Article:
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Could Poland be kicked out of the EU? Donald Tusk issues ultimatum

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Poland's future in the EU has been thrown into doubt after Donald Tusk blasted that “Poland is not needed for the EU”, reported Express. Could Poland be kicked out of the European bloc?

European Council President Donald Tusk, the former Polish Prime Minister, has declared that his home country’s position in the European Union is under a “question mark”.

Brussels is threatening to punish Poland over the ruling party’s controversial plans to exert more control over Poland's judiciary.

In a shock statement, Mr Tusk said: "There is a question mark over Poland's European future today.
“I do understand emotions of Poles who are concerned about courts, or Poland's future in the EU."

He added: "It smells like an introduction to an announcement that Poland does not need the European Union and that Poland is not needed for the EU.
“I am afraid we are closer to that moment.”

Mr Tusk’s statement has sparked concerns that the EU could end Poland’s membership amid escalating tensions between Brussels and Warsaw.

Could Poland be kicked out of the EU? The simply answer is no. There is no defined process within the EU’s rulebook that allows the bloc to expel unruly member states.

But there are protocols put in place that give the EU the power to chastise member states if they fall out of line.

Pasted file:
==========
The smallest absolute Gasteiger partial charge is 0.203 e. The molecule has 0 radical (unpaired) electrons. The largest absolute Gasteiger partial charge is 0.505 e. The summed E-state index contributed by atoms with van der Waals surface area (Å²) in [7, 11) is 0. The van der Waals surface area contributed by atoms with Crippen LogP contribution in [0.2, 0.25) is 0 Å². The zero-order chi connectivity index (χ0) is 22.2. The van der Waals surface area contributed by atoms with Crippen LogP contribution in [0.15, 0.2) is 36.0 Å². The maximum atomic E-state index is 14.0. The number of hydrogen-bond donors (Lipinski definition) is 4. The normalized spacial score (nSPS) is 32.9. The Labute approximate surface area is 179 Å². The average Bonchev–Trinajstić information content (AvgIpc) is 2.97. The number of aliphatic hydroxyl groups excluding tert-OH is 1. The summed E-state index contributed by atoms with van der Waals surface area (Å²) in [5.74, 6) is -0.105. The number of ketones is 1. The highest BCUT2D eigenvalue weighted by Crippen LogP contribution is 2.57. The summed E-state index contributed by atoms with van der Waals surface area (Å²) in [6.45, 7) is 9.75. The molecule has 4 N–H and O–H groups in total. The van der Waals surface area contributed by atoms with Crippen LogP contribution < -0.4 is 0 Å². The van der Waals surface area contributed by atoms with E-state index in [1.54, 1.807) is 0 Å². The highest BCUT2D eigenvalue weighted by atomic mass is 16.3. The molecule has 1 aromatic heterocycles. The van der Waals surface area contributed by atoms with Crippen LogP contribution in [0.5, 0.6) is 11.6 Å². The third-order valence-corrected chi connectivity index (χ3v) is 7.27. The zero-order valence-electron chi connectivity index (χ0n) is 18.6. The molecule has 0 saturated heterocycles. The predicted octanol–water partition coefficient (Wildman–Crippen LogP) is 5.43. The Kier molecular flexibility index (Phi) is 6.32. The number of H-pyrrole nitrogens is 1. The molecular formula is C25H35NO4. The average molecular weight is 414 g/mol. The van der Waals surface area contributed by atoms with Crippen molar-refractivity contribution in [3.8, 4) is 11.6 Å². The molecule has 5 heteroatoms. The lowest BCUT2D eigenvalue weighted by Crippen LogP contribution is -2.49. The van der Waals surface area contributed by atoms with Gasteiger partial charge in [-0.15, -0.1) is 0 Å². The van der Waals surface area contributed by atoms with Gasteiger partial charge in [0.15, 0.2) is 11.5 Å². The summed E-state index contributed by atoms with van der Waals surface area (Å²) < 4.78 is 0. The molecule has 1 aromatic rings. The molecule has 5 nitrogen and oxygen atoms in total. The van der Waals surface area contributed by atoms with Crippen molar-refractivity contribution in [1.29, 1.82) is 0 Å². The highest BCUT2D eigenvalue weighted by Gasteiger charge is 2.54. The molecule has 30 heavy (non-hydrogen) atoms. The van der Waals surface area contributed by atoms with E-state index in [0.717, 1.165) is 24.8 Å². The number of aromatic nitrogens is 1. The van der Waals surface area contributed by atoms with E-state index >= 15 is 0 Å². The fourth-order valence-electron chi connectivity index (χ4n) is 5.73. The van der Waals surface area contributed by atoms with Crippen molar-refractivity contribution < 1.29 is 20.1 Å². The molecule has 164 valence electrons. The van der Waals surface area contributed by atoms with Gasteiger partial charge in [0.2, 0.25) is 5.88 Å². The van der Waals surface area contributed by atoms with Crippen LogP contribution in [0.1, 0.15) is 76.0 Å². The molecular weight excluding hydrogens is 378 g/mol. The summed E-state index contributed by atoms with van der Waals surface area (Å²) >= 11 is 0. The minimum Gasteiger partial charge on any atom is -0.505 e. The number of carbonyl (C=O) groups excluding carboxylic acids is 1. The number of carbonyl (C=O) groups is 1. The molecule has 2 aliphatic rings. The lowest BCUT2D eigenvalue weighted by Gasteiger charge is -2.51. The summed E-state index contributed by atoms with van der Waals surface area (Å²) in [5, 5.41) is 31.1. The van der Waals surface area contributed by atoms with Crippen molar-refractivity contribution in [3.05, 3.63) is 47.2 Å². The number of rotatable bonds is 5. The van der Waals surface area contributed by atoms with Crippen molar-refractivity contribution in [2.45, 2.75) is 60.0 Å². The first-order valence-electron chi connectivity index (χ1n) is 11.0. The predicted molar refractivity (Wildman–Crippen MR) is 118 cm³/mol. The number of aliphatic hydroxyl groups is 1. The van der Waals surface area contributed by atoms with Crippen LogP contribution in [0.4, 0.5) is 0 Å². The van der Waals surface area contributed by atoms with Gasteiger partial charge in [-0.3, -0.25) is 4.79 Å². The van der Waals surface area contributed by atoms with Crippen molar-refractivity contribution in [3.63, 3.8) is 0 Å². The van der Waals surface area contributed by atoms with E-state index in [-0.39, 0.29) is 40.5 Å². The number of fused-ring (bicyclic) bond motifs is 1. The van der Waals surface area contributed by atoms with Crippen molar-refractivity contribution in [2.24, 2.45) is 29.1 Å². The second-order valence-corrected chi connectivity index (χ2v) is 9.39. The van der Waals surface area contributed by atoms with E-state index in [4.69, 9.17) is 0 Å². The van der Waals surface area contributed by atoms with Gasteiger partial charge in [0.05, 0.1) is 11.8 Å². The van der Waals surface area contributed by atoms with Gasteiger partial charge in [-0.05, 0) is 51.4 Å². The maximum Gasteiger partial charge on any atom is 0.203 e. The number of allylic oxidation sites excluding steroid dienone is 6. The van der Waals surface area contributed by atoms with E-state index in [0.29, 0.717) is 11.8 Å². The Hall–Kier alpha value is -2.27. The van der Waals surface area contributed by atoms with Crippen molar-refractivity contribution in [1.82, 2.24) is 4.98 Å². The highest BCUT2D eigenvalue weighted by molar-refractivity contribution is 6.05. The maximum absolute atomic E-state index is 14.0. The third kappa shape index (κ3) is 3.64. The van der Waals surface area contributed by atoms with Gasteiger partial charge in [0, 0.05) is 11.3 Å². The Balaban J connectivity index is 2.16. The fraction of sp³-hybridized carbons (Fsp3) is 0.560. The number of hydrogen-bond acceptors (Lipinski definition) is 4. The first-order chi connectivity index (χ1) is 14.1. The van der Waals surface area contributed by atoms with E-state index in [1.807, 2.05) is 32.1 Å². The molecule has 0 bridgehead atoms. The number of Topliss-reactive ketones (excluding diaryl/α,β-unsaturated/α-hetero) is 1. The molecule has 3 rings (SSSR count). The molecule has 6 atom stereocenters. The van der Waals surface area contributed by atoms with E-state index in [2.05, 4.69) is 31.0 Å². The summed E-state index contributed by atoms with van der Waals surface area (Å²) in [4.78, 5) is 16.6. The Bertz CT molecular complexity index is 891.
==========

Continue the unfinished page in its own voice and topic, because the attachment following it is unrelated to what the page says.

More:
Last week European Commission President Jean-Claude Juncker threatened to strip away Poland’s right to vote on EU matters by invoking Article 7 of the Lisbon Treaty for the first time in history.

He said: “If the Polish government goes ahead with undermining the independence of the judiciary and the rule of law in Poland, we will have no other choice than to trigger Article 7.”

It would take at least of third of the EU’s 28 member states to back Article 7 in order to impose sanctions and suspend voting rights..

It can only triggered if there is a "clear risk of a serious breach by a Member State of the values referred to in Article 2”.

Currently the only way for a country to exit the EU is if it voluntarily decides to trigger Article 50 as Britain has done.

Professor Zdzisław Krasnodębski, an MEP for Poland’s ruling Law and Justice party, said the situation is becoming increasingly confrontational.

He told “The European Commission’s declaration, demonstrates the institution’s growing determination to move from words to actions and to try to punish Poland.”

He added: “The Commission turning to the European Council about initiating Article 7 could take place, even if the Commission is sceptical towards just how much it could realistically punish Poland.”

Professor Krasnodębski also underlined that Poland’s stance indicated that the nation was ready for conflict.

“Generally the time in which they tried to talk and negotiate is unfortunately running out, as the atmosphere worsens,” he said.

“There is no tactic on the Polish side – which Hungary employed – to step back and soften its position. Because of this we are now seeing an escalation.”

He added: “It seems that on issues that do not correlate to our fundamental systems, our sovereignty and nation’s organisation, we should foremost be trying to talk.”


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